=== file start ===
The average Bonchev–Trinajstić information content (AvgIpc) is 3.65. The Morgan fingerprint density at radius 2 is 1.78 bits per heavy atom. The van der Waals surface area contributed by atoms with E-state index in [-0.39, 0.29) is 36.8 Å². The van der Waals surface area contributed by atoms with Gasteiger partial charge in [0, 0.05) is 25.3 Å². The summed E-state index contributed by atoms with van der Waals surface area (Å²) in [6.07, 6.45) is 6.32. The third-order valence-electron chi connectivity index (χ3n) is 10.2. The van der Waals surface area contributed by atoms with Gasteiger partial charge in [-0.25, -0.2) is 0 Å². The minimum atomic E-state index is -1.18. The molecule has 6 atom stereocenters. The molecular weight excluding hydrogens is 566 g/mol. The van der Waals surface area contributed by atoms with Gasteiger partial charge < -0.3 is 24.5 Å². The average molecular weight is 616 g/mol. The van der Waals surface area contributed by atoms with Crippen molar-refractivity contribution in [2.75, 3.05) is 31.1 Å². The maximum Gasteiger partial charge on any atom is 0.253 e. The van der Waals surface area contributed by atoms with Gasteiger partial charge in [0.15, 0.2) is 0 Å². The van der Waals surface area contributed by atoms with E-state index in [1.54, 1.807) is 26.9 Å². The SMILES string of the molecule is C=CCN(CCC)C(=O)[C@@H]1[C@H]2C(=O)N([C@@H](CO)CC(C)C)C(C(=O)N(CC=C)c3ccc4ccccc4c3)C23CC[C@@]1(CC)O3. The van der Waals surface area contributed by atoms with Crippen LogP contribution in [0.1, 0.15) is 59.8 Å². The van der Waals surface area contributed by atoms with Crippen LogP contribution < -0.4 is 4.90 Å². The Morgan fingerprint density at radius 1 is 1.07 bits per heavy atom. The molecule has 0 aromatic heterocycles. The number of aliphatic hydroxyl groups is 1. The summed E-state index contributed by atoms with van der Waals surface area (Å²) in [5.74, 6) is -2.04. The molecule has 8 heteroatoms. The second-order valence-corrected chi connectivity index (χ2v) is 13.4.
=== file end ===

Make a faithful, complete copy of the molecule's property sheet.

The average Bonchev–Trinajstić information content (AvgIpc) is 3.65. The Morgan fingerprint density at radius 2 is 1.78 bits per heavy atom. The van der Waals surface area contributed by atoms with E-state index in [-0.39, 0.29) is 36.8 Å². The van der Waals surface area contributed by atoms with Gasteiger partial charge in [0, 0.05) is 25.3 Å². The summed E-state index contributed by atoms with van der Waals surface area (Å²) in [6.07, 6.45) is 6.32. The third-order valence-electron chi connectivity index (χ3n) is 10.2. The van der Waals surface area contributed by atoms with Gasteiger partial charge in [-0.25, -0.2) is 0 Å². The minimum atomic E-state index is -1.18. The molecule has 6 atom stereocenters. The molecular weight excluding hydrogens is 566 g/mol. The van der Waals surface area contributed by atoms with Gasteiger partial charge < -0.3 is 24.5 Å². The average molecular weight is 616 g/mol. The van der Waals surface area contributed by atoms with Crippen molar-refractivity contribution in [2.75, 3.05) is 31.1 Å². The maximum Gasteiger partial charge on any atom is 0.253 e. The van der Waals surface area contributed by atoms with Gasteiger partial charge in [0.15, 0.2) is 0 Å². The van der Waals surface area contributed by atoms with E-state index in [1.54, 1.807) is 26.9 Å². The SMILES string of the molecule is C=CCN(CCC)C(=O)[C@@H]1[C@H]2C(=O)N([C@@H](CO)CC(C)C)C(C(=O)N(CC=C)c3ccc4ccccc4c3)C23CC[C@@]1(CC)O3. The van der Waals surface area contributed by atoms with Crippen LogP contribution in [0.1, 0.15) is 59.8 Å². The van der Waals surface area contributed by atoms with Crippen LogP contribution < -0.4 is 4.90 Å². The Morgan fingerprint density at radius 1 is 1.07 bits per heavy atom. The molecule has 0 aromatic heterocycles. The number of aliphatic hydroxyl groups is 1. The summed E-state index contributed by atoms with van der Waals surface area (Å²) in [5.74, 6) is -2.04. The molecule has 8 heteroatoms. The second-order valence-corrected chi connectivity index (χ2v) is 13.4.